• Black, J. E., and N. Donaldson, 1999: Comments on “Displays of Bird Movements on the WSR-88D: Patterns and Quantification.” Wea. Forecasting,14, 1039–1040.

    • Crossref
    • Export Citation
  • Gauthreaux, S. A., Jr., 1970: Weather radar quantification of bird migration. BioScience,20, 17–20.

    • Crossref
    • Export Citation
  • ——, and C. G. Belser, 1998: Displays of bird movements on the WSR-88D: Patterns and quantification. Wea. Forecasting,13, 453–464.

    • Crossref
    • Export Citation
  • Lowery, G. H., Jr., 1951: A quantitative study of the nocturnal migration of birds. Univ. Kans. Publ. Mus. Nat. Hist.,3, 361–472.

  • Nisbet, I. C. T., 1963: Quantification study of migration with 23-centimetre radar. Ibis,105, 435–460.

    • Crossref
    • Export Citation
  • Rinehart, R. E., 1991: Radar for Meteorologists. 2d ed. Rinehart Publications, 334 pp.

All Time Past Year Past 30 Days
Abstract Views 0 0 0
Full Text Views 62 62 8
PDF Downloads 16 16 9

Reply

View More View Less
  • 1 Department of Biological Sciences, Clemson University, Clemson, South Carolina
© Get Permissions
Full access

Abstract

No abstract available.

Corresponding author address: Dr. Sidney A. Gauthreaux Jr., Department of Biological Sciences, Clemson University, 132 Long Hall, Box 341903, Clemson, SC 29634-0326.

Email: SAGTH@clemson.edu

Abstract

No abstract available.

Corresponding author address: Dr. Sidney A. Gauthreaux Jr., Department of Biological Sciences, Clemson University, 132 Long Hall, Box 341903, Clemson, SC 29634-0326.

Email: SAGTH@clemson.edu

We agree with Black and Donaldson (1999) that weather radar is an important tool for monitoring bird migration, and we have used this technique for four decades of research on bird migration (Gauthreaux 1970). We are keenly aware of the importance of Weather Surveillance Radar 1988-Doppler (WSR-88D) technology, and since 1992 we have used reflectivity, radial velocity, and spectrum width data whenever available in our radar studies of bird migration.

The moon-watching technique of Lowery (1951) is used to record with the aid of a 20 power telescope the paths of bird silhouettes as they pass before the disk of the nearly full moon. The data are then quantitatively analyzed to produce estimates of migration traffic rate (MTR)—the number of birds crossing a statute mile of front (1.6 km) below an altitude of one statute mile (1.6 km) during one hour. The density estimated by moon watching is a measure of the birds’ rate of passage overhead and is a product of the birds’ density and ground speed (Nisbet 1963, p. 445).

We agree with Black and Donaldson that the base reflectivity data from WSR-88D is most directly related to the number rather than the flow of birds. We have always been aware that the MTR is a rate function and not a density function and that MTR would change as a function of the ground speeds of the birds (Gauthreaux 1970). MTRs can be converted to densities (birds km−3), and we have divided the MTRs reported in Gauthreaux and Belser (1998) by the associated mean wind velocities taken from WSR-88D velocity azimuth displays (VAD) and the vertical wind profiles (VWP) for altitudes from 304.8 m (1000 ft) through 914.4 m (3000 ft). The result is the number of birds in 4.79 km3 [1 nautical mile (1.85 km) × 1 statute mile of front (1.61 km) × 1 statute mile of altitude (1.61 km)], and when the number of birds is divided by 4.79, it yields the number of birds km−3.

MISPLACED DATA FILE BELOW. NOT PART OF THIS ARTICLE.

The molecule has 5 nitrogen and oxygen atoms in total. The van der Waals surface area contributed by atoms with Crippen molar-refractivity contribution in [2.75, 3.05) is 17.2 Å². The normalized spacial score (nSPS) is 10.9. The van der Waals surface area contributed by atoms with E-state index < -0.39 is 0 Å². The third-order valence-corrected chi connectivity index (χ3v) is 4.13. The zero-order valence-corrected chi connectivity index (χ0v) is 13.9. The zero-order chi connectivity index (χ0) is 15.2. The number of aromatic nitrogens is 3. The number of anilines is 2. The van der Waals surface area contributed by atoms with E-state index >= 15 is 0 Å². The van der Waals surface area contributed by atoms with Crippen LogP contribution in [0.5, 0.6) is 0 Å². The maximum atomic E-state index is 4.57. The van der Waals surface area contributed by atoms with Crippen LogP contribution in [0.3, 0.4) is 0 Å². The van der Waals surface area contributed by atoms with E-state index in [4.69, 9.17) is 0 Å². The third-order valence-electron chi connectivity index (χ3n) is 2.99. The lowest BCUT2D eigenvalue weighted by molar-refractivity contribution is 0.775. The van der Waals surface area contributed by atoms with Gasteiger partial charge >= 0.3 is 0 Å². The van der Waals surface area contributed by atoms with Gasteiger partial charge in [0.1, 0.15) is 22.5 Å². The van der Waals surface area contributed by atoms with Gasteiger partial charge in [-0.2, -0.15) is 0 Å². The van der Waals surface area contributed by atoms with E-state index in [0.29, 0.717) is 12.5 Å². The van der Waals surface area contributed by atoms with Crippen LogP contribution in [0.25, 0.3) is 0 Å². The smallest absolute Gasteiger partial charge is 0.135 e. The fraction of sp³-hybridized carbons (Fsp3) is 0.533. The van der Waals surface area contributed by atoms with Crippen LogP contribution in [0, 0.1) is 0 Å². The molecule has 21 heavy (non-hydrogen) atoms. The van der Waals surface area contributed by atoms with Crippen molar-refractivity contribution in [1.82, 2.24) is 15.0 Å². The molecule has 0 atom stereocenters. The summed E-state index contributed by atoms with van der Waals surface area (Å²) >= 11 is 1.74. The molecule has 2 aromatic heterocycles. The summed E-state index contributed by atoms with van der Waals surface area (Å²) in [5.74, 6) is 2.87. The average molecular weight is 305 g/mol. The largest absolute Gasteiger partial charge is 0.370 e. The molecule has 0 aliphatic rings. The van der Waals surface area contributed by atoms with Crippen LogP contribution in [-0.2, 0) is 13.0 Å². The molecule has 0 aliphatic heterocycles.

In an effort to obtain a linear relationship between reflectivity and the density of birds in the atmosphere as suggested by Black and Donaldson (1999), we have converted the dBZ values in Gauthreaux and Belser (1998) to Z values (the antilog of the dBZ value divided by 10) (Rinehart 1991). When Z values are plotted against birds km−3 (Fig. 1), the resultant relationship is highly significant (P < 0.0001), and 89% of the variance in reflectivity can be attributed to changes in the density of migrating birds aloft. The relationship is clearly better than the one between MTR and dBZ values as reported in Fig. 8 in Gauthreaux and Belser (1998).

In Gauthreaux and Belser (1998), we did not convert MTRs to densities and dBZs to Z values. Nearly all reflectivity products in level III data have a dBZ scale, and as is the case with rate of rainfall and dBZ values, we thought that the relationship between MTR and dBZ values was usable by ornithologists and meteorologists alike. We thank Black and Donaldson for bringing these points to our attention and will incorporate them in our continuing work relating the densities of birds aloft to reflectivity and velocity products of the WSR-88D.

REFERENCES

  • Black, J. E., and N. Donaldson, 1999: Comments on “Displays of Bird Movements on the WSR-88D: Patterns and Quantification.” Wea. Forecasting,14, 1039–1040.

    • Crossref
    • Export Citation
  • Gauthreaux, S. A., Jr., 1970: Weather radar quantification of bird migration. BioScience,20, 17–20.

    • Crossref
    • Export Citation
  • ——, and C. G. Belser, 1998: Displays of bird movements on the WSR-88D: Patterns and quantification. Wea. Forecasting,13, 453–464.

    • Crossref
    • Export Citation
  • Lowery, G. H., Jr., 1951: A quantitative study of the nocturnal migration of birds. Univ. Kans. Publ. Mus. Nat. Hist.,3, 361–472.

  • Nisbet, I. C. T., 1963: Quantification study of migration with 23-centimetre radar. Ibis,105, 435–460.

    • Crossref
    • Export Citation
  • Rinehart, R. E., 1991: Radar for Meteorologists. 2d ed. Rinehart Publications, 334 pp.

Fig. 1.
Fig. 1.

The relationship between bird density in the atmosphere and WSR-88D reflectivity values. Base data are the same as those included in Fig. 8 in Gauthreaux and Belser (1998).

Citation: Weather and Forecasting 14, 6; 10.1175/1520-0434(1999)014<1041:R>2.0.CO;2

Save